Users of the online password management service LastPass are being told to update their master passwords in light of "suspicious activity" detected on the company's network last week. However, the company said the incident is not believed to have compromised users' accounts or their encrypted data.
LastPass discovered the suspicious activity on Friday and took action to block it, according to a statement from company CEO Joe Siegrist. The company is also sending an e-mail to all users with further guidance on how to ensure the security of their accounts.
Users of the password management service are able to store and automatically access individual logins to numerous Web sites by syncing their online activities with LastPass. The service relies on encryption and the use of a master password to secure users' access to all of their individual passwords.
'No Evidence' Encrypted Data Taken
In a blog post on Monday, Siegrist said the company's investigation of suspicious network activity "found no evidence that encrypted user vault data was taken, nor that LastPass user accounts were accessed." However, he added the company did determine that "LastPass account e-mail addresses, password reminders, server per user salts, and authentication hashes were compromised."
Because LastPass uses a random salt -- a random string of data used to modify a password hash -- and 100,000-round server-side authentication to strengthen the authentication hash for its users, "the vast majority" of accounts should not have experienced stolen hash attacks, Siegrist noted. To ensure that user data remains secure, though, LastPass has recommended that customers update their master passwords after receiving an e-mail prompt from the company.
Any users who typed in their master passwords to access individual Web sites should also replace their single-site passwords, Siegrist noted. The company is also recommending that users enable multifactor authentication to provide additional account security.
Siegrist's blog post prompted more than 800 comments from LastPass users, many of whom expressed concern about trouble with changing their master passwords. LastPass noted that because user accounts are locked down, users can access their accounts only from trusted IP addresses or devices.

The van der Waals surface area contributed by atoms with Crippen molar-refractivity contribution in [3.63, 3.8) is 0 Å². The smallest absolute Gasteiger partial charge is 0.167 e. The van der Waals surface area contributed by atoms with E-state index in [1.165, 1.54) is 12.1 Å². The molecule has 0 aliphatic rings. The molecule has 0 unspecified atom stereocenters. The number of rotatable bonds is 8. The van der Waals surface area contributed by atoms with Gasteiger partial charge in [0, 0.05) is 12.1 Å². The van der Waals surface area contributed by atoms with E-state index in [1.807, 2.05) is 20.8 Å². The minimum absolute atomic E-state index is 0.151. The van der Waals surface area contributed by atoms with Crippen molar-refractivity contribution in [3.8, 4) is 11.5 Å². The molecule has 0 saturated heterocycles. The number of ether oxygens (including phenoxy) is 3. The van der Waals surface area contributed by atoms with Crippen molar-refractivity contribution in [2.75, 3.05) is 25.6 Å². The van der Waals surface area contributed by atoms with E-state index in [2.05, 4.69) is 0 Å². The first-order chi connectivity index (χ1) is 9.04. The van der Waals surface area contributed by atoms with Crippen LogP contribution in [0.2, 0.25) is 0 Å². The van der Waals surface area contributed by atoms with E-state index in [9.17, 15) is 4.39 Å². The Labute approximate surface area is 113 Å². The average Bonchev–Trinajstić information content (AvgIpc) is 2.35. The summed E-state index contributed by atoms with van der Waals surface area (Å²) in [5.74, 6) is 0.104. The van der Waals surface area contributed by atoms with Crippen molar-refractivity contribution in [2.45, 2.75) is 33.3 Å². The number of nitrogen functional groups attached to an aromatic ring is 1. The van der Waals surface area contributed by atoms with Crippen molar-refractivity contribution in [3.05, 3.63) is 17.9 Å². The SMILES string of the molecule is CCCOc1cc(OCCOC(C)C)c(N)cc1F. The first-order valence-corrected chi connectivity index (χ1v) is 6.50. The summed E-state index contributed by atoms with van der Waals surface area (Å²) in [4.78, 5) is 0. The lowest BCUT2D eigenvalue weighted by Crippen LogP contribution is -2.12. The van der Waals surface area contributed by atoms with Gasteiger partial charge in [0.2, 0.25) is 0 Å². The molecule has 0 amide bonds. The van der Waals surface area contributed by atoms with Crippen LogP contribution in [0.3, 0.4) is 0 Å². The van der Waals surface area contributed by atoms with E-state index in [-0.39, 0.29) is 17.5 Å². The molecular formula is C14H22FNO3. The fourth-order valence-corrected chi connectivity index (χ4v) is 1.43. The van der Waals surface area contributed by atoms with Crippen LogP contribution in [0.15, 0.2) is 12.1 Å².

To log in from a new device or IP address, users must first verify their accounts via e-mail, unless they have already enabled multifactor authentication.
LastPass users' data were at minimal risk because of the company's strong, 100,000-round hashing routine, according to Jeremi Gosney, a password security expert at Stricture Group.
'No System 100% Secure'
The suspicious activity identified by LastPass "highlights the fact that no password system is 100 percent secure," said Ken Westin, senior security analyst at the cybersecurity firm Tripwire. "Often people can fall into a false sense of security with password managers forgetting that the password they use to unlock all of these accounts is just as likely to be stolen as any other password. The password used to protect your password manager should be a strong password that is not used with any other service."
Westin said that although password managers can be useful for things like social media accounts, however he would not trust them with passwords for banking or financial accounts. "But I am more paranoid than most," he said. "With the 'one-password-to-rule-them-all' approach users need to be aware that that master password needs to follow strong security guidelines, given that it can unlock all of your passwords you need to make sure at least 14 characters it is long and contain numbers and special characters and ensure that it not used on any other site."
Erin Styles, a spokesperson for LastPass, told us that all its users had now been informed of the security issue by e-mail. "We are still consulting with the authorities and security forensic experts on the nature of the attack," she said. "We do know the extent of the attack and are confident that this will not affect the security of user accounts."